* Kafka's writing has inspired the term "Kafkaesque", used to describe concepts and situations reminiscent of his work, particularly Der Process and "Die Verwandlung". Examples include instances in which bureaucracies overpower people, often in a surreal, nightmarish milieu which evokes feelings of senselessness, disorientation, and helplessness. Characters in a Kafkaesque setting often lack a clear course of action to escape a labyrinthine situation. Kafkaesque elements often appear in existential works, but the term has transcended the literary realm to apply to real-life occurrences and situations that are incomprehensibly complex, bizarre, or illogical. Numerous films and television works have been described as Kafkaesque, and the style is particularly prominent in dystopian science fiction. Works in this genre that have been thus described include Terry Gilliam's 1985 film Brazil and the 1998 science fiction film noir, Dark City. Films from other genres which have been similarly described include The Tenant (1976) and Barton Fink (1991). The television series The Prisoner is also frequently described as Kafkaesque.
* M. C. Escher, was a Dutch graphic artist. He is known for his often mathematically inspiredwoodcuts, lithographs, and mezzotints. These feature impossible constructions, explorations of infinity, architecture, and tessellations.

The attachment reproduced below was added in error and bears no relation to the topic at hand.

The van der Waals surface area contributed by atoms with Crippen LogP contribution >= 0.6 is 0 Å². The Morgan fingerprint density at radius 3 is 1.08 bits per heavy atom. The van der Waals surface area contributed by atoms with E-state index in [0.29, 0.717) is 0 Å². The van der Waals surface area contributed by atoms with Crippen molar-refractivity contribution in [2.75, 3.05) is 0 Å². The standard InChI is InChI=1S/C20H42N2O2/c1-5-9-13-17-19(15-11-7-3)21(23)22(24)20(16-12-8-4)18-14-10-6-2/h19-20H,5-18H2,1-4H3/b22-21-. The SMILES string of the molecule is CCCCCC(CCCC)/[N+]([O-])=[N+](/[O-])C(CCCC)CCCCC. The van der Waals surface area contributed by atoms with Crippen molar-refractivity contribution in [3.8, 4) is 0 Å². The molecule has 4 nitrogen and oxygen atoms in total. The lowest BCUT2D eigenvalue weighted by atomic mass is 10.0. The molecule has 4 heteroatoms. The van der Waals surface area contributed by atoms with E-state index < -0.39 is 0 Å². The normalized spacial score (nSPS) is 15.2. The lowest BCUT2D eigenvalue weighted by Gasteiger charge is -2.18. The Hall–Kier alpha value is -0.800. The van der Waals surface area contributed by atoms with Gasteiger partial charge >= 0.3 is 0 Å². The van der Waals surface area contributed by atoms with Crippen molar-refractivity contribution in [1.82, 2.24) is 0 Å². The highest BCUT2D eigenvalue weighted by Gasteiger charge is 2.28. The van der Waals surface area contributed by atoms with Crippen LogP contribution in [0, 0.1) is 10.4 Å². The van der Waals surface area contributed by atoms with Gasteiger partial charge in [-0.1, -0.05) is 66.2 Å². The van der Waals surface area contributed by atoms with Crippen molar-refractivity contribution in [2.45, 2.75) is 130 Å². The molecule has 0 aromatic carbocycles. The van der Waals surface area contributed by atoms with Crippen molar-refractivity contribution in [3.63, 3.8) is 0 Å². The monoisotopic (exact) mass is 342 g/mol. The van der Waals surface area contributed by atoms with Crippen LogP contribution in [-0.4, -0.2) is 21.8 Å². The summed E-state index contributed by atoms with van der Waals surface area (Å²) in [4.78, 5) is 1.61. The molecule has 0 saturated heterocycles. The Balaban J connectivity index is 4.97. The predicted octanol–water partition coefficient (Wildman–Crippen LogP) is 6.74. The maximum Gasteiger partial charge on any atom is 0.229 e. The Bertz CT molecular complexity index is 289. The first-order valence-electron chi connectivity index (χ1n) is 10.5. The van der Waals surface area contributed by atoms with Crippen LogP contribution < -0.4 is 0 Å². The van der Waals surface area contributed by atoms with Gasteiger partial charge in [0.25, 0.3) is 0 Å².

|Selection of M. C. Escher's work|
* Capriccio means especially an architectural fantasy, placing together buildings, archaeological remains and other architectural elements in fictional and often fantastical combinations, perhaps with staffage of figures. This genre was perfected by Marco Ricci but its best-known proponent was the artist Giovanni Paolo Pannini. This style was extended in the 1740s by Canaletto in his etched vedute ideale, and works by Piranesi and his imitators.
|Selection of Marco Ricci's paintings|
|Selection of (Giovanni Antonio Canal) Canaletto's work|
|Carcere oscura, Giovanni Battista Piranesi|
It is thought that Canaletto, marco Ricci and perhaps Guardi influenced Piranesi and most notably Teipolo.